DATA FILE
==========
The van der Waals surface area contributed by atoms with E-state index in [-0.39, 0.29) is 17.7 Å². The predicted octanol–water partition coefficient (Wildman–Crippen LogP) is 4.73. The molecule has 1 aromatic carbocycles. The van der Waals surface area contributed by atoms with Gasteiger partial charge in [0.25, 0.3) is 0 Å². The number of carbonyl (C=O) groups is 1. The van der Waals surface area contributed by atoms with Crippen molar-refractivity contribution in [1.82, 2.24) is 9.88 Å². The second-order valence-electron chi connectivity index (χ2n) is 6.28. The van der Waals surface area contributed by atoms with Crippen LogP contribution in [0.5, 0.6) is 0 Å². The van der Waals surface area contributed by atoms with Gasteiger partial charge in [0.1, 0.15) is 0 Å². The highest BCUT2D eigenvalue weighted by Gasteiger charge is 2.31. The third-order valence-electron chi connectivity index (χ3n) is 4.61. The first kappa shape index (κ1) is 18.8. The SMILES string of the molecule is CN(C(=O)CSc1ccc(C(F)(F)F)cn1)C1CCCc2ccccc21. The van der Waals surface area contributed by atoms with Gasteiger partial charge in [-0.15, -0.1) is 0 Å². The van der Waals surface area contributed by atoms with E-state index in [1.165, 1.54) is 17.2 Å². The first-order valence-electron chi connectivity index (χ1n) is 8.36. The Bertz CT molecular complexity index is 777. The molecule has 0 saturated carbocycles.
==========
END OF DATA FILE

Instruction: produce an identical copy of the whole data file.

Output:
The van der Waals surface area contributed by atoms with E-state index in [-0.39, 0.29) is 17.7 Å². The predicted octanol–water partition coefficient (Wildman–Crippen LogP) is 4.73. The molecule has 1 aromatic carbocycles. The van der Waals surface area contributed by atoms with Gasteiger partial charge in [0.25, 0.3) is 0 Å². The number of carbonyl (C=O) groups is 1. The van der Waals surface area contributed by atoms with Crippen molar-refractivity contribution in [1.82, 2.24) is 9.88 Å². The second-order valence-electron chi connectivity index (χ2n) is 6.28. The van der Waals surface area contributed by atoms with Crippen LogP contribution in [0.5, 0.6) is 0 Å². The van der Waals surface area contributed by atoms with Gasteiger partial charge in [0.1, 0.15) is 0 Å². The highest BCUT2D eigenvalue weighted by Gasteiger charge is 2.31. The third-order valence-electron chi connectivity index (χ3n) is 4.61. The first kappa shape index (κ1) is 18.8. The SMILES string of the molecule is CN(C(=O)CSc1ccc(C(F)(F)F)cn1)C1CCCc2ccccc21. The van der Waals surface area contributed by atoms with Gasteiger partial charge in [-0.15, -0.1) is 0 Å². The van der Waals surface area contributed by atoms with E-state index in [1.165, 1.54) is 17.2 Å². The first-order valence-electron chi connectivity index (χ1n) is 8.36. The Bertz CT molecular complexity index is 777. The molecule has 0 saturated carbocycles.